ThoughtCo has one of the most comprehensive lists of scripts designed for teaching English with dialogues. What makes this website particularly great is that the scripts are arranged by skill level for your convenience.
When you visit the site, you’ll come across a variety of dialogues for beginner, intermediate and advanced ESL students. Each dialogue covers a different topic that students need to know when living in an English-speaking country, like applying for a driver’s license, working in the office or talking about the weather. There are also specialized dialogues, including sets for medical English, business English, English for the service industry and more.
BusyTeacher’s Roleplaying Guide
BusyTeacher is home to a number of great ideas and activities for the ESL classroom, so it should come as no surprise that their dialogue resources are top notch.
BusyTeacher’s roleplaying section offers you hundreds of dialogues for students of all levels, as well as mixed-level activities that can be adapted to every classroom. Additionally, most of these dialogues come with vocabulary words, reading exercises and other types of assessment criteria to help your students learn new information as they practice their dialogues.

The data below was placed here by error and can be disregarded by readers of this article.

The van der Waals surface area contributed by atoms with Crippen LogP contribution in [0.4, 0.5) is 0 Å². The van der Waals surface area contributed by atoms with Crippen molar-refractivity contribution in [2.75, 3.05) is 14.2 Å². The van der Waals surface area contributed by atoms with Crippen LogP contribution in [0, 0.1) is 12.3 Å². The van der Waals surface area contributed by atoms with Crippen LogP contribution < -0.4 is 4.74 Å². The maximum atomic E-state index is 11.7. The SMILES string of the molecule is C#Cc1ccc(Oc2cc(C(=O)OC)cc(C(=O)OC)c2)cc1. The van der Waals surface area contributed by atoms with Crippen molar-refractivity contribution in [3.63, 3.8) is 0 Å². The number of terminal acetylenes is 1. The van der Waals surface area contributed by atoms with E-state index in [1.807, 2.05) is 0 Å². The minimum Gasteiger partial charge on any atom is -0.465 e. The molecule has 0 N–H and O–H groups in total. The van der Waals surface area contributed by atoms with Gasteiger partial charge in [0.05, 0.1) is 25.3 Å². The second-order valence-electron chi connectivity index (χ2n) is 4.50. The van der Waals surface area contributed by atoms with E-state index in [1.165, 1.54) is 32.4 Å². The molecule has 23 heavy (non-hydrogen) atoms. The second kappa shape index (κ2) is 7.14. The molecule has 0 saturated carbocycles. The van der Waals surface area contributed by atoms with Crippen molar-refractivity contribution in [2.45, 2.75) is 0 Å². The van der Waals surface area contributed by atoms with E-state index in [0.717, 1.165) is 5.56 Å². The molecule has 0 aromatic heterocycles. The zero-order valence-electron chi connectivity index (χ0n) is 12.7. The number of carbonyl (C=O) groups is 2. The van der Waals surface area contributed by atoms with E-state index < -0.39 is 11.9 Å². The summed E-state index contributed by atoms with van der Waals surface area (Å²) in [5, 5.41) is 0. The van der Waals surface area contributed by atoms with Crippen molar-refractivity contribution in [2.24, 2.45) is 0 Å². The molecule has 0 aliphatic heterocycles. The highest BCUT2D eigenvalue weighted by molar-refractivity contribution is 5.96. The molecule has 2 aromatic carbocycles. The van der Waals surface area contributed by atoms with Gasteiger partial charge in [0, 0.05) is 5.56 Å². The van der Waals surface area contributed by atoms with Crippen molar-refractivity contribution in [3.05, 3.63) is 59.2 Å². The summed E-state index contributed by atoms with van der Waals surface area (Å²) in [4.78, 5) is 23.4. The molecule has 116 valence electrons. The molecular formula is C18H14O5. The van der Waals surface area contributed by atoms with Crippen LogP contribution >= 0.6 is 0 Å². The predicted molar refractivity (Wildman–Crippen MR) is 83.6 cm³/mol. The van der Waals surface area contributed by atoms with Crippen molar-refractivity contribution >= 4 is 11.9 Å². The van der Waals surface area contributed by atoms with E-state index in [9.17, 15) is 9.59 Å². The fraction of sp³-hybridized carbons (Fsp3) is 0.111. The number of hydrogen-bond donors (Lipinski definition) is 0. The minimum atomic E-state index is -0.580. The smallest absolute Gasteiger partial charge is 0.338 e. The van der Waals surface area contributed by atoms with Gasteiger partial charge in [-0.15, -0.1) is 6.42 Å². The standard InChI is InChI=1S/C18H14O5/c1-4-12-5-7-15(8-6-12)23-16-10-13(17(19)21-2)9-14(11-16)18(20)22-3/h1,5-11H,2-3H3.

Simply Scripts offers scripts from movies, TV shows and radio shows, and makes a nice DIY source for authentic dialogues that you can adapt to your classroom. All you need to do is choose what script you want to download, cut and paste the excerpts you want to use in class and design a lesson around that.
It’s a quick, easy way to come up with dialogues that’ll hold your students’ attention.
“Drills, Dialogues and Roleplays”
“Drills, Dialogues and Roleplays” is a free teacher’s guide that’s filled with ideas for how to use dialogues to help your students improve their listening, speaking and reading comprehension. Whether you’re new to teaching ESL or you’re an experienced veteran who needs a little inspiration for roleplaying activities, this text can help.
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How to Teach with Dialogues in the Classroom
Now that we’ve looked at some resources to help you find the perfect dialogues for your students, let’s look at four easy ways to turn these scripts into classroom activities.
Guided roleplaying is when the students read complete, ready-made dialogues together. While students of all skill levels can benefit from this type of roleplaying, it’s best suited for beginners who don’t quite have the skill level needed to come up with their own sentences and actions.
This activity is quite simple—you’ll assign students to different parts in a dialogue, and have them read their parts out loud. Your role is to follow along to help with pronunciation, work through errors and answer questions. As students get more comfortable, encourage them to “act out” their scripts, adding emotion to match the words.
You want to make sure that everyone has enough speaking time, so try to choose relatively short dialogues and make sure every student gets a chance to roleplay.
For this activity, it can be helpful to choose dialogues based on the subject material, vocabulary or grammar covered in your textbook curriculum. If you’re not using a textbook, use students’ weak points to help you determine how to choose a dialogue. For example, if they’re struggling with past tenses, use a script with people talking about what they did yesterday.